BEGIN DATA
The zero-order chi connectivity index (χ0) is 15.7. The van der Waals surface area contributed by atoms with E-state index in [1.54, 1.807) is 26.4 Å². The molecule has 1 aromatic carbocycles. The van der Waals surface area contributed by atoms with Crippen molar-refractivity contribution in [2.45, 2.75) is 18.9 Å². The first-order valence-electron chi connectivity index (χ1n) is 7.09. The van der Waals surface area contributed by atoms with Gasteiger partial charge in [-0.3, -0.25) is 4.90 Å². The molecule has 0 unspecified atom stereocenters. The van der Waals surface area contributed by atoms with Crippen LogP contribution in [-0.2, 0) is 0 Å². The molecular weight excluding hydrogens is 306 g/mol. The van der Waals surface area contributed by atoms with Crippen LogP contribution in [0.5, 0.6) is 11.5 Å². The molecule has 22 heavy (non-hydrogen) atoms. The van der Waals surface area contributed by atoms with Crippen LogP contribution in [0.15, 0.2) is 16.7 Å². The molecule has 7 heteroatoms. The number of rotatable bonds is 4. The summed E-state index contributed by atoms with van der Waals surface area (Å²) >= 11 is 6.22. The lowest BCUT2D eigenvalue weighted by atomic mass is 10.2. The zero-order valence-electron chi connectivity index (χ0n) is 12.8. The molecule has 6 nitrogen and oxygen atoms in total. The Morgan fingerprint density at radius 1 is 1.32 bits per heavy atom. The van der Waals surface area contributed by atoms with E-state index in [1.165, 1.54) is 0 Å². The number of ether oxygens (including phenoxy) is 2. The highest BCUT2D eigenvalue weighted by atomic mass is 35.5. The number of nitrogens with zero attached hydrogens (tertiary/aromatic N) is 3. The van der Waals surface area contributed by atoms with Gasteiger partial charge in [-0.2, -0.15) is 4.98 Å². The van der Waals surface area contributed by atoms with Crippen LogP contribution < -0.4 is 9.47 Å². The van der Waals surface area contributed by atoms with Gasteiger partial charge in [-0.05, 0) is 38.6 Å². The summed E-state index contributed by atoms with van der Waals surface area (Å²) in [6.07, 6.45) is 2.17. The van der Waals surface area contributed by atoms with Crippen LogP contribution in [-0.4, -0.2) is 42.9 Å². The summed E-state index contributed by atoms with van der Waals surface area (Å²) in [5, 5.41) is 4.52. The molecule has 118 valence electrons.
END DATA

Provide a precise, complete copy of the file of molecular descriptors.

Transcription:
The zero-order chi connectivity index (χ0) is 15.7. The van der Waals surface area contributed by atoms with E-state index in [1.54, 1.807) is 26.4 Å². The molecule has 1 aromatic carbocycles. The van der Waals surface area contributed by atoms with Crippen molar-refractivity contribution in [2.45, 2.75) is 18.9 Å². The first-order valence-electron chi connectivity index (χ1n) is 7.09. The van der Waals surface area contributed by atoms with Gasteiger partial charge in [-0.3, -0.25) is 4.90 Å². The molecule has 0 unspecified atom stereocenters. The van der Waals surface area contributed by atoms with Crippen LogP contribution in [-0.2, 0) is 0 Å². The molecular weight excluding hydrogens is 306 g/mol. The van der Waals surface area contributed by atoms with Crippen LogP contribution in [0.5, 0.6) is 11.5 Å². The molecule has 22 heavy (non-hydrogen) atoms. The van der Waals surface area contributed by atoms with Crippen LogP contribution in [0.15, 0.2) is 16.7 Å². The molecule has 7 heteroatoms. The number of rotatable bonds is 4. The summed E-state index contributed by atoms with van der Waals surface area (Å²) >= 11 is 6.22. The lowest BCUT2D eigenvalue weighted by atomic mass is 10.2. The zero-order valence-electron chi connectivity index (χ0n) is 12.8. The molecule has 6 nitrogen and oxygen atoms in total. The Morgan fingerprint density at radius 1 is 1.32 bits per heavy atom. The van der Waals surface area contributed by atoms with E-state index in [1.165, 1.54) is 0 Å². The number of ether oxygens (including phenoxy) is 2. The highest BCUT2D eigenvalue weighted by atomic mass is 35.5. The number of nitrogens with zero attached hydrogens (tertiary/aromatic N) is 3. The van der Waals surface area contributed by atoms with Gasteiger partial charge in [-0.2, -0.15) is 4.98 Å². The van der Waals surface area contributed by atoms with Crippen LogP contribution < -0.4 is 9.47 Å². The van der Waals surface area contributed by atoms with Gasteiger partial charge in [-0.05, 0) is 38.6 Å². The summed E-state index contributed by atoms with van der Waals surface area (Å²) in [6.07, 6.45) is 2.17. The van der Waals surface area contributed by atoms with Crippen LogP contribution in [-0.4, -0.2) is 42.9 Å². The summed E-state index contributed by atoms with van der Waals surface area (Å²) in [5, 5.41) is 4.52. The molecule has 118 valence electrons.